Research Programs in Bloom

Perhaps the Society's urban setting--steps away from the Fenway gardens--warrants an analogy to beautiful and hardy perennials. This is the time of year when our Research Fellowships yield their promise as the reading room fills with scholars. Keep an eye on the MHS calendar for brown-bag lunchtime programs, where you can learn about their projects. Later this summer, watch for an announcement of our 2015-2016 seminars; committees have just about finalized these programs. And, if you are a graduate student or faculty member, save the date of 24 September for our Graduate Student Reception! Details to follow.

MHS Seminar E-mail Lists

While all of our seminars are listed in the MHS events calendars, the Society keeps separate e-mail lists to announce its five seminar series: the Boston Area Early American History Seminar, the Boston Environmental History Seminar, the Boston Immigration and Urban History Seminar, the Seminar on the History of Women and Gender, and the New England Biography Seminar. We encourage you to e-mail if you have an interest in one of these subjects and wish to receive reminders of the programs in a particular series. These late afternoon sessions are followed by a light supper (with the exception of the biography seminar) and involve the discussion of a pre-circulated essay.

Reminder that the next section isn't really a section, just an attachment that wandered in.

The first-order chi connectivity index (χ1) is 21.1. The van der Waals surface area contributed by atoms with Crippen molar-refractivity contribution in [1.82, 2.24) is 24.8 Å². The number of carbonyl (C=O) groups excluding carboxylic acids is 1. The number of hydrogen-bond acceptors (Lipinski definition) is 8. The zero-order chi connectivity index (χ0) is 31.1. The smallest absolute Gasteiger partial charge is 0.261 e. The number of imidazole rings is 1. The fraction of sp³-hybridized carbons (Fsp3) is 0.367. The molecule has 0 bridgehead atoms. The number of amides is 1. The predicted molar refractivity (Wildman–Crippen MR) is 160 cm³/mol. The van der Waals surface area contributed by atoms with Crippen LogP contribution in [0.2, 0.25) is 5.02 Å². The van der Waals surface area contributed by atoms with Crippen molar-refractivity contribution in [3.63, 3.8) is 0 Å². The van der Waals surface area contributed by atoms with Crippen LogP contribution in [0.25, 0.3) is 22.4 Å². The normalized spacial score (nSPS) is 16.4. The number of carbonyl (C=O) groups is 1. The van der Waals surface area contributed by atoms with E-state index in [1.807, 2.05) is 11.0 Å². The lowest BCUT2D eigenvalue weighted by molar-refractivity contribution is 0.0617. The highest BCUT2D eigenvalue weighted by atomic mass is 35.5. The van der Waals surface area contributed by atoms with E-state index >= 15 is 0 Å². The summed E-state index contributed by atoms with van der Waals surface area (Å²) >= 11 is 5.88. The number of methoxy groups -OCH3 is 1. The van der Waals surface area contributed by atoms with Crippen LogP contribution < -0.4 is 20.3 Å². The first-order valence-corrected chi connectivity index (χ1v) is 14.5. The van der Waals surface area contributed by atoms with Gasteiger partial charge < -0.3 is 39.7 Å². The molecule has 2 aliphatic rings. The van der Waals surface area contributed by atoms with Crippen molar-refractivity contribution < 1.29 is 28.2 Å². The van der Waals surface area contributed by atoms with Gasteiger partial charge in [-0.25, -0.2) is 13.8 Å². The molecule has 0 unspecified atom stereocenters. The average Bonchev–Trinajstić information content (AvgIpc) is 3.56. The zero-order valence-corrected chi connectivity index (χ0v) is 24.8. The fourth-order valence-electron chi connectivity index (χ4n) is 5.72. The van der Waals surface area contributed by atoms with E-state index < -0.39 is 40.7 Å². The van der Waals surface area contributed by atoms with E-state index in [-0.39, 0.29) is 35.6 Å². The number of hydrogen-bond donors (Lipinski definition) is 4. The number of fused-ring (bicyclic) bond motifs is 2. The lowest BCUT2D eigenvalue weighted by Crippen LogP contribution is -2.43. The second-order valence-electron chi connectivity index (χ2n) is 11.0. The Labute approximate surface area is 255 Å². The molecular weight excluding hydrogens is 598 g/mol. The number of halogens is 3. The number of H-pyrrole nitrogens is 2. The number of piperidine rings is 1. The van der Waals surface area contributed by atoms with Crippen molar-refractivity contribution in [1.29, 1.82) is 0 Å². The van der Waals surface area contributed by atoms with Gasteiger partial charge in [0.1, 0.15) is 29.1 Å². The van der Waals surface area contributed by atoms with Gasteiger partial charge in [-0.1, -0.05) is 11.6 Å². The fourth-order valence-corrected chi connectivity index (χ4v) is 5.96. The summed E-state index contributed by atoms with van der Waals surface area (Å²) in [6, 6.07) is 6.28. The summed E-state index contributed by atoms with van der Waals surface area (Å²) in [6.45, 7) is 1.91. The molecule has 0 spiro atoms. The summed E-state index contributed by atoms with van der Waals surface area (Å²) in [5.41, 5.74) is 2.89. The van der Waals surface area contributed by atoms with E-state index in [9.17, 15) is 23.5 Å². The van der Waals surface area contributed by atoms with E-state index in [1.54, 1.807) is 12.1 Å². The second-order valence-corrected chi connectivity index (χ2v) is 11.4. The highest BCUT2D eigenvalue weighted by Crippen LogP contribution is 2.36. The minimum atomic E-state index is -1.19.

Object of the Month

"Shamefully abus'd": Bobolition Day Broadsides in 19th-Century Boston